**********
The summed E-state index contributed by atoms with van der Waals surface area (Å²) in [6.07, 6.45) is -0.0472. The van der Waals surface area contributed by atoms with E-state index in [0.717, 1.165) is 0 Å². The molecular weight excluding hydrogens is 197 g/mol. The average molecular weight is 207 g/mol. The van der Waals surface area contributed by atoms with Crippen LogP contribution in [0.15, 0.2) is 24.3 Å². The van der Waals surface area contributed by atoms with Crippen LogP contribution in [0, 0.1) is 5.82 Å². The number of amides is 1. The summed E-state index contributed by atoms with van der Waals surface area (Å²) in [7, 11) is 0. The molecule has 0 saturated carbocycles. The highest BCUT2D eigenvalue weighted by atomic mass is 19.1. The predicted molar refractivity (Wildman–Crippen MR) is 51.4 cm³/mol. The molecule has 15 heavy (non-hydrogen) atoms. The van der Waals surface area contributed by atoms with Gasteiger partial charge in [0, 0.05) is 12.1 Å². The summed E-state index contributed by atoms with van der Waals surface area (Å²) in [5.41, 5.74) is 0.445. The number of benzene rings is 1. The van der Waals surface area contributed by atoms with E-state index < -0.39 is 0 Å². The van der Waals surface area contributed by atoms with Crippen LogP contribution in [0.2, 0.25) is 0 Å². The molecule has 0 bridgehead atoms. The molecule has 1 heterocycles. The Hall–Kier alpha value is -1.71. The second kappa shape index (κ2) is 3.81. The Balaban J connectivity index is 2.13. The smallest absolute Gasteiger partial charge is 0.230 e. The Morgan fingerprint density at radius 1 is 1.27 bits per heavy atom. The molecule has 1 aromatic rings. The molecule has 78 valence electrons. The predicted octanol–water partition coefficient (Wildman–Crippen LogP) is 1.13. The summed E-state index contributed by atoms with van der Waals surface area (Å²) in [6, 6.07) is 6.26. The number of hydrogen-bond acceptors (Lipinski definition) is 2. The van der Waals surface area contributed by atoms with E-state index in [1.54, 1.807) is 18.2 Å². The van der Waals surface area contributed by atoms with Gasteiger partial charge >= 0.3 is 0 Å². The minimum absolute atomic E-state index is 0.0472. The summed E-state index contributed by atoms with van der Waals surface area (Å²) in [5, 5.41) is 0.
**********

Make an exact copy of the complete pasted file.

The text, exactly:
The summed E-state index contributed by atoms with van der Waals surface area (Å²) in [6.07, 6.45) is -0.0472. The van der Waals surface area contributed by atoms with E-state index in [0.717, 1.165) is 0 Å². The molecular weight excluding hydrogens is 197 g/mol. The average molecular weight is 207 g/mol. The van der Waals surface area contributed by atoms with Crippen LogP contribution in [0.15, 0.2) is 24.3 Å². The van der Waals surface area contributed by atoms with Crippen LogP contribution in [0, 0.1) is 5.82 Å². The number of amides is 1. The summed E-state index contributed by atoms with van der Waals surface area (Å²) in [7, 11) is 0. The molecule has 0 saturated carbocycles. The highest BCUT2D eigenvalue weighted by atomic mass is 19.1. The predicted molar refractivity (Wildman–Crippen MR) is 51.4 cm³/mol. The molecule has 15 heavy (non-hydrogen) atoms. The van der Waals surface area contributed by atoms with Gasteiger partial charge in [0, 0.05) is 12.1 Å². The summed E-state index contributed by atoms with van der Waals surface area (Å²) in [5.41, 5.74) is 0.445. The number of benzene rings is 1. The van der Waals surface area contributed by atoms with E-state index < -0.39 is 0 Å². The van der Waals surface area contributed by atoms with Crippen LogP contribution in [0.2, 0.25) is 0 Å². The molecule has 0 bridgehead atoms. The molecule has 1 heterocycles. The Hall–Kier alpha value is -1.71. The second kappa shape index (κ2) is 3.81. The Balaban J connectivity index is 2.13. The smallest absolute Gasteiger partial charge is 0.230 e. The Morgan fingerprint density at radius 1 is 1.27 bits per heavy atom. The molecule has 1 aromatic rings. The molecule has 78 valence electrons. The predicted octanol–water partition coefficient (Wildman–Crippen LogP) is 1.13. The summed E-state index contributed by atoms with van der Waals surface area (Å²) in [6, 6.07) is 6.26. The number of hydrogen-bond acceptors (Lipinski definition) is 2. The van der Waals surface area contributed by atoms with E-state index in [1.54, 1.807) is 18.2 Å². The van der Waals surface area contributed by atoms with Gasteiger partial charge >= 0.3 is 0 Å². The minimum absolute atomic E-state index is 0.0472. The summed E-state index contributed by atoms with van der Waals surface area (Å²) in [5, 5.41) is 0.